Online spending hits $14.2 billion

What does it mean for Myer, Harvey Norman and JB Hi-Fi?

a woman

National Australia Bank’s (ASX: NAB) Online Retail Sales Index for August is out and the figures show online retail sales for the year to August have grown by 9.6% to $14.2 billion. Excluding spending in cafes, restaurants and takeaway food to provide a like-for-like comparison, online retail spending is now equivalent to 6.3% of bricks & mortar spending (year-on-year to July).

For Australia-based companies who are expanding their online presence, the growth in online sales is not so much the worry as is the growth in online sales from competing overseas websites. Figures released by the Australian Bureau of Statistics (ABS) show that in the year to July, Australians spent $7.6 billion on purchases from overseas websites. This data coupled with the NAB survey suggests roughly 50% of online retail spend is occurring overseas.

In response to the ABS data, chief economist at the Commonwealth Bank’s (ASX: CBA) broking arm CommSec, Mr Craig James, was quoted on abc.net.au as suggesting Australian retailers will have to cut prices, trim margins and expand their range to lure customers back.

James’ suggestion, while possibly the right strategy to try and retain market share is unlikely to help retailers such as Myer (ASX: MYR), Harvey Norman (ASX: HVN) or JB Hi-Fi (ASX: JBH) boost their profits. While Gerry Harvey has been an outspoken critic of the $1,000 GST-free threshold, his firm is perhaps best placed to deal with online competition given its exposure to large household items, which are less likely to be purchased online.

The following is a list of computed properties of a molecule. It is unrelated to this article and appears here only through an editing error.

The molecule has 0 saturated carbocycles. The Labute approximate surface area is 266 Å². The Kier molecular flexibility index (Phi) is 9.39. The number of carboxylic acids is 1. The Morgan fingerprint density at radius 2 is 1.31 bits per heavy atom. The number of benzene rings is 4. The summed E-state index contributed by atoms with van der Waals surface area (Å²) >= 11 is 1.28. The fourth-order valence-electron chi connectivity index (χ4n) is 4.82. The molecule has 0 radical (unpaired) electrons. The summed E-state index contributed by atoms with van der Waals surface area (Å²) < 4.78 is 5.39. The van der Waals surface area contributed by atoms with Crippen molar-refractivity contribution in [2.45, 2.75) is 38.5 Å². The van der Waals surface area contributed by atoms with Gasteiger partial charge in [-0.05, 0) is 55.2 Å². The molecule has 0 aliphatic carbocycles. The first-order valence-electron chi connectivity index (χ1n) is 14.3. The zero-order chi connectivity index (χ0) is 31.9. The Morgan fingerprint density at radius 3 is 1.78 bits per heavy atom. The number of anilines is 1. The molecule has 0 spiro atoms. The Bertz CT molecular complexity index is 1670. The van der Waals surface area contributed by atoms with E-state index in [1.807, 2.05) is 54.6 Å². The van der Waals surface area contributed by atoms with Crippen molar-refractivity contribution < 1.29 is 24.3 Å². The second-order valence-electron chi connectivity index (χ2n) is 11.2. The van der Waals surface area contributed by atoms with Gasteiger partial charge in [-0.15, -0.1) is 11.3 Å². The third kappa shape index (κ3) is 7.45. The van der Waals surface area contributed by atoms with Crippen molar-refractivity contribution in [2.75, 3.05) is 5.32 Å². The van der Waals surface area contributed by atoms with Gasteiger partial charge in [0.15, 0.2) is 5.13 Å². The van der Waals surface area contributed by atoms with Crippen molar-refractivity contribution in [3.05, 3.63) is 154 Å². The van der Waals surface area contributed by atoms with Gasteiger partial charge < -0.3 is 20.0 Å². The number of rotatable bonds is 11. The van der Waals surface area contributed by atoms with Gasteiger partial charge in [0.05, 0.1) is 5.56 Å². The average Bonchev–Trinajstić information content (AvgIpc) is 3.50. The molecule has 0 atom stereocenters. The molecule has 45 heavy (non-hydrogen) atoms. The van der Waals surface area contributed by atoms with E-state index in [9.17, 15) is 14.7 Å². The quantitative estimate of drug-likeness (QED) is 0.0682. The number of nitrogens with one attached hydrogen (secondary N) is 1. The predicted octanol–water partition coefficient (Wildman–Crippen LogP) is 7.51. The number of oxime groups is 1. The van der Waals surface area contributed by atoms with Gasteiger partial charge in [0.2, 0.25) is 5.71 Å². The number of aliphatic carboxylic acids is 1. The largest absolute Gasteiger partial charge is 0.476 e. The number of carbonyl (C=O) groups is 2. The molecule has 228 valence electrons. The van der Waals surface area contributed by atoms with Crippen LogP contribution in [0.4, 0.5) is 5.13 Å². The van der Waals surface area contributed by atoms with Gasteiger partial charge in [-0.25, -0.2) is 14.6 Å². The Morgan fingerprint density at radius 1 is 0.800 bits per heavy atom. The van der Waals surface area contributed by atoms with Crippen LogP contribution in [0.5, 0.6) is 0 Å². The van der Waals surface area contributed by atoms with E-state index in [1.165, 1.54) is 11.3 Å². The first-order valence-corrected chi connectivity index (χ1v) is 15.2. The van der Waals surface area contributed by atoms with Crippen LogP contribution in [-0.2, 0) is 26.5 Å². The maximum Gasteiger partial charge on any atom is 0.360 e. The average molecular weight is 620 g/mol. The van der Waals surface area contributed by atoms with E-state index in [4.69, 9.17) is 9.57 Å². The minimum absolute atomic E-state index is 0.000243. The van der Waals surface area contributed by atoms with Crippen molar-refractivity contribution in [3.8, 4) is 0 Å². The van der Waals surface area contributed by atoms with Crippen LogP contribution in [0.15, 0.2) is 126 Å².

Myer also has some protection thanks to its improving supply chain, which can provide speedy delivery and returns of apparel. Perhaps most at risk is JB Hi-Fi, which deals in commodity electronic goods where the lowest price usually wins.

Foolish takeaway

The online threat is hardly new and although many retailers were arguably too slow to respond, most now have credible online sales channels. The constant pricing pressure which retailers with bricks and mortar operations face from lower cost online competitors is a structural challenge and not an easy one for retailers to overcome.

Companies with pricing pressure often have to run as fast as they can just to stand still. This type of situation doesn’t bode well for investors after a growing stream of dividends. Luckily The Motley Fool has identified a great dividend-paying stock. Discover The Motley Fool’s favourite income idea for 2013-2014 in our brand-new, FREE research report, including a full investment analysis! Simply click here for your FREE copy of “The Motley Fool’s Top Dividend Stock for 2013-2014.”

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Motley Fool contributor Tim McArthur does not own shares in any of the companies mentioned in this article.

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